Sunday 23 October 2016

Total Irish advertising spend edges up to €1bn mark

16pc of all money is spent on Google, but that leaves just enough for the indigenous sector

John McGee

Published 28/02/2016 | 02:30

Contact John McGee at
Contact John McGee at

Whisper it quietly: the Irish media industry can look forward to substantial growth in 2016, with every media category expected to benefit from the ongoing upturn in the economy and the loosening of marketing purse strings.

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Not only that, but a growth rate of around 10pc can be expected, significantly outpacing the Central Bank's recent forecast of a 4.8pc growth in GDP for the year.

If the anticipated growth rate of 10pc does materialise, it will mean that investment in media - which typically accounts for as much as 80pc of the total spent on advertising services - will rise to around €914.6m in the Republic of Ireland, according to Core Media, Ireland's largest media-buying group.

A slightly more conservative forecast by media agency Carat Ireland is pitched at €851m, but this still points to a growth of around 10pc, based on its previous year's figures.

The rising economic tide will indeed lift all boats, with digital leading the way with a forecast advertising spend in the region of €304m. It will be followed by TV, which is expected to see its slice of the advertising pie increase from €228m to €244.8m, while newspapers and magazines can expect a modest increase from €163.9m to €164.5m.

Ireland's commercial radio sector can also expect to see its coffers boosted by €5.5m this year, while the outdoor advertising sector, which has been performing strongly over the past two years, can also expect a boost, with €68.8m expected to be invested in the media.

The €914.6m which Core Media is forecasting for 2016 compares with the €832m that was spent in 2015 and the €771m in 2014.

In other words, an extra €143m (or €124m, according to Carat) will be sloshing around the coffers of media companies this year that wasn't there two years ago.

Before we pop the champagne corks, however, let us rewind the clock back even further to the heady days of 2007, when door-stopper property and recruitment supplements and overpaid semi-state broadcasters were the order of the day. During 2007, an estimated €1.2bn was invested in advertising, rounding off nearly six years of unbroken revenue growth for the sector. So, with the first quarter of 2016 almost over, the industry is still likely to be €286m shy on the figure for 2007.

A lot has happened in the intervening period, of course. As everybody knows, in 2008, the media industry went into a tailspin when companies battened down the hatches and slashed their advertising budgets as they fought for their own survival.

Media organisations, most of which depend on advertising as an integral part of their revenue models, bore the brunt of these cutbacks and the industry entered a period of considerable retrenchment.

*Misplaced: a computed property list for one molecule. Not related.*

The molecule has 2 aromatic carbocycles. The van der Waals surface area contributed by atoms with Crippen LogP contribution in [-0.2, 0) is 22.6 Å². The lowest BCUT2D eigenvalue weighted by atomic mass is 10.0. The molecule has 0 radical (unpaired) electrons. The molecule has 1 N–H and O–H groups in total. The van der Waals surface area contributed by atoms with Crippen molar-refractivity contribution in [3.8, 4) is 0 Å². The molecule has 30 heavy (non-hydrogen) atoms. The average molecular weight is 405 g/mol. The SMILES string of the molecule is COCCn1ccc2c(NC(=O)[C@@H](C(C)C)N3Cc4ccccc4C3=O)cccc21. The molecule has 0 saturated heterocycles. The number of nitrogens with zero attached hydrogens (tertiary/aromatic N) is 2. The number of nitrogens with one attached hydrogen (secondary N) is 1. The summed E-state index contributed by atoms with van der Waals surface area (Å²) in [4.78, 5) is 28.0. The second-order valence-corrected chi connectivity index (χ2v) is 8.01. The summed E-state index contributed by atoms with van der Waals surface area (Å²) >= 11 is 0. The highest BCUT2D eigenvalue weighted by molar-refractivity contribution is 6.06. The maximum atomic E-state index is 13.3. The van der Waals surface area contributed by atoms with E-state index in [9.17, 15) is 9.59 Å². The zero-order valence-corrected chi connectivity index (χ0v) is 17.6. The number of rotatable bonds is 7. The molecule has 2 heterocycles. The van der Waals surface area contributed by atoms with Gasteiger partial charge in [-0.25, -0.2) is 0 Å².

One of the big questions now is whether or not the industry will ever see a return to the halcyon days of 2007.

Of course, anything is possible - but for it to return to investment levels recorded in 2007, it would need to see a compound annual growth rate of around 9.4pc a year between now and the end of 2019, at the earliest. It's a tall order and a lot will depend on the performance of the wider global economy.

Given recent economic uncertainties and market volatilities, don't bet the house on it.

What will have changed by then, however, is the make-up of this €1.2bn. Over the next few years, investment in digital advertising will continue to power ahead by double-digit figures. A tipping point, that went largely unnoticed in the industry, was reached in 2015, when, for the first time, digital advertising overtook TV as the single biggest category of media spend. Over the next few years, the gap between the two will continue to widen.

While the €304m is indeed a welcome fillip to Ireland's burgeoning digital-publishing industry, it should be pointed out that not all of it will be winging its way into its coffers.

Companies like Google, Facebook and LinkedIn have become substantial players in the Irish market. Indeed, Core Media estimates that this year Google, across all its platforms, will generate around €175m on the island of Ireland alone. "Some 16pc of all advertising money spent on media in Ireland is spent on Google," notes Alan Cox, CEO of Core Media.

While the advertising juggernaut that is Google looks set to hoover up the cash at a rate that would make Jimmy Dyson's engineering team green with envy, the rest of the media industry can be thankful for small mercies.

And we will gladly take the 10pc.

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